Culture

VeloNews Q&A: Jeroen Blijlevens

One face you didn't expect to see at Redlands this year was that of Jeroen Blijlevens. But there he was, taking part in the 17th edition of the Redlands Bicycle Classic. The Dutch sprinter was in California, because of a "slight delay" to the start of his 2001 season. Though he has an impressive résumé that includes five stage wins at the Vuelta España, two stage wins at the Giro d'Italia and four at the Tour de France, Blijlevens has most recently gained attention for a fight on the last day of the 2000 Tour. After finishing the final stage in Paris, Blijlevens charged at American Bobby

Blijlevens racked up some early-season miles at Redlands.

Blijlevens racked up some early-season miles at Redlands.

Photo: Charles Pelkey

One face you didn’t expect to see at Redlands this year was that of Jeroen Blijlevens. But there he was, taking part in the 17th edition of the Redlands Bicycle Classic. The Dutch sprinter was in California, because of a “slight delay” to the start of his 2001 season.

Though he has an impressive résumé that includes five stage wins at the Vuelta España, two stage wins at the Giro d’Italia and four at the Tour de France, Blijlevens has most recently gained attention for a fight on the last day of the 2000 Tour.

After finishing the final stage in Paris, Blijlevens charged at American Bobby Julich and the two had to be pulled apart. Tour officials later ruled that Blijlevens was responsible for the fight and ejected him from the race, giving him no credit for finishing the 23-day tour. He was later given a 30-day suspension that only recently expired.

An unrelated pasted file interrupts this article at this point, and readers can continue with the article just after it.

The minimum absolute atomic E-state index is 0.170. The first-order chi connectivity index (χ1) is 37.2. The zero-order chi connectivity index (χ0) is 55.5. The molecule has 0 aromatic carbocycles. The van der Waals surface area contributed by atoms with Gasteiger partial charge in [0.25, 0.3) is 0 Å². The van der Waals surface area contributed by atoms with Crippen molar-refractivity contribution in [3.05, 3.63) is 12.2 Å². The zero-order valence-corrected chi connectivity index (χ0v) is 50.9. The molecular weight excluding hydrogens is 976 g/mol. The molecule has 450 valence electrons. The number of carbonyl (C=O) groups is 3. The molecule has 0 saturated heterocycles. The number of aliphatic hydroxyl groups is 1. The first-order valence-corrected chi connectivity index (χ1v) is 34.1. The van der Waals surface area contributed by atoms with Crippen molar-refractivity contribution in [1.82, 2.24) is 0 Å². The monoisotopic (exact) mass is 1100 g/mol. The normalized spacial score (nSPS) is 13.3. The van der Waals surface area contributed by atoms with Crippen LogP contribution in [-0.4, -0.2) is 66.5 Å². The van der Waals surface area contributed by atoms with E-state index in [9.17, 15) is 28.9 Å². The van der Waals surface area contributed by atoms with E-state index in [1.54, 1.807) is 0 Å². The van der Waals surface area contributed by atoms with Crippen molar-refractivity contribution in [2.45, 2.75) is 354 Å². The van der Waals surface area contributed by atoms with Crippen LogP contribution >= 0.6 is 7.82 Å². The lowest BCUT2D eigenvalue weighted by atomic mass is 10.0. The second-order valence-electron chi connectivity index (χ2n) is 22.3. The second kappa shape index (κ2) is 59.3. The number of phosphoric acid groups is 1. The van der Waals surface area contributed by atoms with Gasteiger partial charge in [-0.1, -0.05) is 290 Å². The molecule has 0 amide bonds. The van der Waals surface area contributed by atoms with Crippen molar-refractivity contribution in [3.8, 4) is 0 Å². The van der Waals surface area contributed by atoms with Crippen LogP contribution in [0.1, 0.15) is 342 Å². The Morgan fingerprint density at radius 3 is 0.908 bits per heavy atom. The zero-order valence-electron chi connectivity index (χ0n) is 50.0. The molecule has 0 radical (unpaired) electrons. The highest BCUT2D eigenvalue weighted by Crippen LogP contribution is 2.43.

The fight marked the low point of an already bad year. Blijlevens did not renew his contract with the Italian Polti squad. He later signed a deal with the Belgian Lotto-Adecco team.

We had a chance to speak with Blijlevens on March 14, before the start of the Highlands Road Race, stage 2 of the Redlands Bicycle Classic.

VeloNews What are doing racing in the U.S.? Wouldn’t you usually be…

Jeroen Blijlevens I couldn’t race in February because of small incident in July. I wanted to do Paris-Nice, but missing February makes it too hard, so I thought I would begin my preparation here.

VN You were suspended?

JB Yes, suspended for all of February because of the fight at the end of the Tour de France. So that ended on March first, I rode two days in Spain and then I came to America.

VN So about that small incident…

JB Oh, you know, these things happen in sport. It had more to do with the moment. You have to be intense to compete and sometimes that causes a problem, too. It’s part of sport.

VN Have you guys talked? Have you seen Bobby Julich since then?

JB No, no, no. For me it’s finished.

VN True, but it was a notable part of what was a pretty frustrating year for you. What happened last year? And I mean other than the last day of the Tour.

JB I trained to too much in the hills. I lost a lot of weight. The mountains are okay, but not for results. I can survive the mountains but I am not going to win there. I spent too much time trying to improve in the mountains. This year, I spend more time preparing for the sprints. More speed training. More power training. I want to do what I am good at.

VN So you have a new team. What kind of contract do you have?

JB It was a bad year last year, so I could only get a one-year contract. This gives me a chance to try to prove myself again. For me it’s a good opportunity and I have plenty of motivation.

I am readying for the Tour and we are going to do the Giro and the other guys on the team are getting ready for the classics.

VN Are you doing any of the classics yourself?

JB Oh small ones. Not Paris-Roubaix, for example, but Ghent-Wevelgem and small ones.

VN And the Giro, the Tour – if Lotto is selected – and anything else?

JB We won’t be doing the Vuelta. It’s not possible to do three big tours in a year.

VN Well, good luck to you today.

JBYeah, I need it. I could use a win.